James A. Smith Sr.
Director of Public Relations
Biblical manhood and anxiety in ministry were the topics of Southwestern Seminary’s two Grindstone discussions, Nov. 7. The former was for men only while the latter was for women only, but both discussions ultimately pointed attendees to God’s Word and how to live holy lives according to biblical teaching.
Panelists for the biblical manhood discussion were Charles Patrick, vice president for strategic initiatives and communications at Southwestern; Ralph Smith, a member of Travis Avenue Baptist Church; and John Finch, founder of The Perfect Father Ministries Inc. Discussing the biblical teaching on manhood as well as fielding questions from the audience, the panelists emphasized the importance of men’s role as fathers.
“The first concept of God the Father a child has is his earthly father,” Patrick said. “If his earthly father is not there, how can he begin to understand who God the Father is?”
In defining biblical manhood, Patrick appealed to David’s charge to Solomon in 1 Kings 2:
“I am going the way of all the earth. Be strong, therefore, and show yourself a man. Keep the charge of the Lord your God, to walk in His ways, to keep His statutes, His commandments, His ordinances, and His testimonies, according to what is written….” (1 Kings 2:2-3a)
“To me, that is the essence of biblical manhood; doing those things—obeying God, following His commandments that He has outlined,” Patrick said. “And He outlines from Genesis to Revelation what manhood looks like—how we relate to one another as men, how we relate to our wives and to our children.”
Smith said that the first step of fatherhood is manhood. “And biblical manhood comes from thinking biblically,” he continued, “and that means memorizing Scripture.” Smith specifically noted the foundational nature of 1 Thessalonians 5:16-18 (which speak of continual joy and prayer) as well as Psalm 1 and Psalm 23. By memorizing Scripture, he asserted, men can learn and live according to God’s will.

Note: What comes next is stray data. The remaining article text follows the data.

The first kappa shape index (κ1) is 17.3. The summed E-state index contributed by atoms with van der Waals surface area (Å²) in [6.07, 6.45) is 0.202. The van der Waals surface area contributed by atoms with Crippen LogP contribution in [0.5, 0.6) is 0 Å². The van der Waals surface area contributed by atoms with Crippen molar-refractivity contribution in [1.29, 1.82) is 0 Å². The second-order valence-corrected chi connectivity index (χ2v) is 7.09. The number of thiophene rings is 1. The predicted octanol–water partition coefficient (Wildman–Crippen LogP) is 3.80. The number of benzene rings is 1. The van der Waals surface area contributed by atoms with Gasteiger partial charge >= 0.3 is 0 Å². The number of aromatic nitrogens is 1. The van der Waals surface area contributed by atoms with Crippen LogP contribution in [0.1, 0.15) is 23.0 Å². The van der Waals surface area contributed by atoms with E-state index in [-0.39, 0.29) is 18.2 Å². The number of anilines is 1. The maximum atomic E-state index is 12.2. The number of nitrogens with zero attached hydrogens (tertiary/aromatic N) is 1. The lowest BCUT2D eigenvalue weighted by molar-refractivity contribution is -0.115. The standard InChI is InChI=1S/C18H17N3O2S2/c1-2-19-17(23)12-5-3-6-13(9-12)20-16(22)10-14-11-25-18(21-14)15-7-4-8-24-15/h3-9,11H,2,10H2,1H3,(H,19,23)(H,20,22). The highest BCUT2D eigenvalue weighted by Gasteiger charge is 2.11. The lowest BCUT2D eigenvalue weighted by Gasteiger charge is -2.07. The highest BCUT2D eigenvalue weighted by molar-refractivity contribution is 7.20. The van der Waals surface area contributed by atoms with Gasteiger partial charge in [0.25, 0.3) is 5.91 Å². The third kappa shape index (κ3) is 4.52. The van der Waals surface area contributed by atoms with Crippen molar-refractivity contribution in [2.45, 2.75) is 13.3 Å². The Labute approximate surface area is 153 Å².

Beyond being godly examples for one’s own children, Finch said, men should also be conscientious of how they influence children who grow up without fathers. “Most people think this issue of fatherless homes is a poverty issue, but it’s not; it’s across all socioeconomic backgrounds,” he said. “The wealthy have just as much of an issue and struggle as fathers as the poor do.”
Finch thus advised men to represent biblical manhood before all in their spheres of influence, which manifests through love, encouragement, and dedication. He also said men should tell children, such as those in their church, that they are proud of them, noting that they may be the only men from whom these children hear such a thing.
Anxiety in Ministry
For many women, anxiety can be crippling and overwhelming. Although a common and persistent affliction, panelists for the Grindstone discussion on anxiety explained that God is faithful to provide a solution to one’s anxiety. Panelists included Dorothy Patterson, first lady of Southwestern; Terri Stovall, dean of women’s programs; and Cheryl Bell, teaching fellow at Southwestern.
Bell, who frequently offers biblical counsel to women dealing with anxiety, said Scripture offers wisdom on the subject, with Psalm 139:23-24 specifically addressing this issue. Anxiety, Bell explained, is ultimately a spiritual problem and not just a reaction to stress.
“When you look at those verses closely, you begin to recognize that when God examines us, He is not looking at external behavior, but our heart,” she said. Bell continued that when women experience anxiety, it is a reflection of their hearts, not just the hurt and stress inflicted upon them.
“While external factors influence my life, it is the way I think about what has happened that causes the anxiety,” she said. “So, in essence, anxiety is a self-inflicted wound.”
Stovall encouraged women not to allow anxiety to be a defining characteristic. Rather, through God, women do not have to face anxiety alone and can find freedom from their anxiety. “If you are here and dealing with anxiety or have a loved one who is dealing with anxiety, it does not mean that they are defined by that,” Stovall said. “God can give you a way to work through that and deal with that.”
Regarding what happens when one experiences anxiety, Patterson reflected on her own experiences with anxiety and its spiritual roots in unwillingness to recognize God’s goodness and sovereignty. “What God is interested in is my coming to the end of myself and then just appealing to Him and to His mercy and to His guidance and to His showing me how I can glorify Him,” Patterson said. “But for me to really win the battle, I have to essentially do it on my knees in prayer.”